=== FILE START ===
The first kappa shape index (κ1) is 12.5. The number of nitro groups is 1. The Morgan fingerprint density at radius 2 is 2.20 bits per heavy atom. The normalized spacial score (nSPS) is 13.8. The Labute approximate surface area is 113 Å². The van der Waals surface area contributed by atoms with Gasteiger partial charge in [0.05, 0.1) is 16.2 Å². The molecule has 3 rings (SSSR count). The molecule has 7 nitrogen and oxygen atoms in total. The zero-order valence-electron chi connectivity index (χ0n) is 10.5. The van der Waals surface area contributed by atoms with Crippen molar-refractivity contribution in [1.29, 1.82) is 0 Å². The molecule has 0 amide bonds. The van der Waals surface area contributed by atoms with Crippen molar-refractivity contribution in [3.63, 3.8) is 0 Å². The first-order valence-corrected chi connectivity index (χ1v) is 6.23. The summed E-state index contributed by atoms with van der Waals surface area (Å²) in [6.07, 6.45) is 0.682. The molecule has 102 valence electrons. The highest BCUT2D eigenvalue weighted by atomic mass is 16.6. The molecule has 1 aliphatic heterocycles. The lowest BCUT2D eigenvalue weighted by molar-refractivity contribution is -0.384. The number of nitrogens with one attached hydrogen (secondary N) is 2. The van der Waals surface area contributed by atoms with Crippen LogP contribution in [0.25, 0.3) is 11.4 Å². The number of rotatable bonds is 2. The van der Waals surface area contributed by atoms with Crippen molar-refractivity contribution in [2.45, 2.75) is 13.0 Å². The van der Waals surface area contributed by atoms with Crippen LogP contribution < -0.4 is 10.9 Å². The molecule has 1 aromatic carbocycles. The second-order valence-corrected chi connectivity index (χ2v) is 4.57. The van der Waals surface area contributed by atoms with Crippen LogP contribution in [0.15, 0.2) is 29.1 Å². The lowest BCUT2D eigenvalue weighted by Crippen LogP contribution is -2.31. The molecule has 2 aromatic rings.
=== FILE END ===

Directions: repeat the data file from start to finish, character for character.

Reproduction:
The first kappa shape index (κ1) is 12.5. The number of nitro groups is 1. The Morgan fingerprint density at radius 2 is 2.20 bits per heavy atom. The normalized spacial score (nSPS) is 13.8. The Labute approximate surface area is 113 Å². The van der Waals surface area contributed by atoms with Gasteiger partial charge in [0.05, 0.1) is 16.2 Å². The molecule has 3 rings (SSSR count). The molecule has 7 nitrogen and oxygen atoms in total. The zero-order valence-electron chi connectivity index (χ0n) is 10.5. The van der Waals surface area contributed by atoms with Crippen molar-refractivity contribution in [1.29, 1.82) is 0 Å². The molecule has 0 amide bonds. The van der Waals surface area contributed by atoms with Crippen molar-refractivity contribution in [3.63, 3.8) is 0 Å². The first-order valence-corrected chi connectivity index (χ1v) is 6.23. The summed E-state index contributed by atoms with van der Waals surface area (Å²) in [6.07, 6.45) is 0.682. The molecule has 102 valence electrons. The highest BCUT2D eigenvalue weighted by atomic mass is 16.6. The molecule has 1 aliphatic heterocycles. The lowest BCUT2D eigenvalue weighted by molar-refractivity contribution is -0.384. The number of nitrogens with one attached hydrogen (secondary N) is 2. The van der Waals surface area contributed by atoms with Crippen LogP contribution in [0.25, 0.3) is 11.4 Å². The number of rotatable bonds is 2. The van der Waals surface area contributed by atoms with Crippen molar-refractivity contribution in [2.45, 2.75) is 13.0 Å². The van der Waals surface area contributed by atoms with Crippen LogP contribution < -0.4 is 10.9 Å². The molecule has 1 aromatic carbocycles. The second-order valence-corrected chi connectivity index (χ2v) is 4.57. The van der Waals surface area contributed by atoms with Crippen LogP contribution in [0.15, 0.2) is 29.1 Å². The lowest BCUT2D eigenvalue weighted by Crippen LogP contribution is -2.31. The molecule has 2 aromatic rings.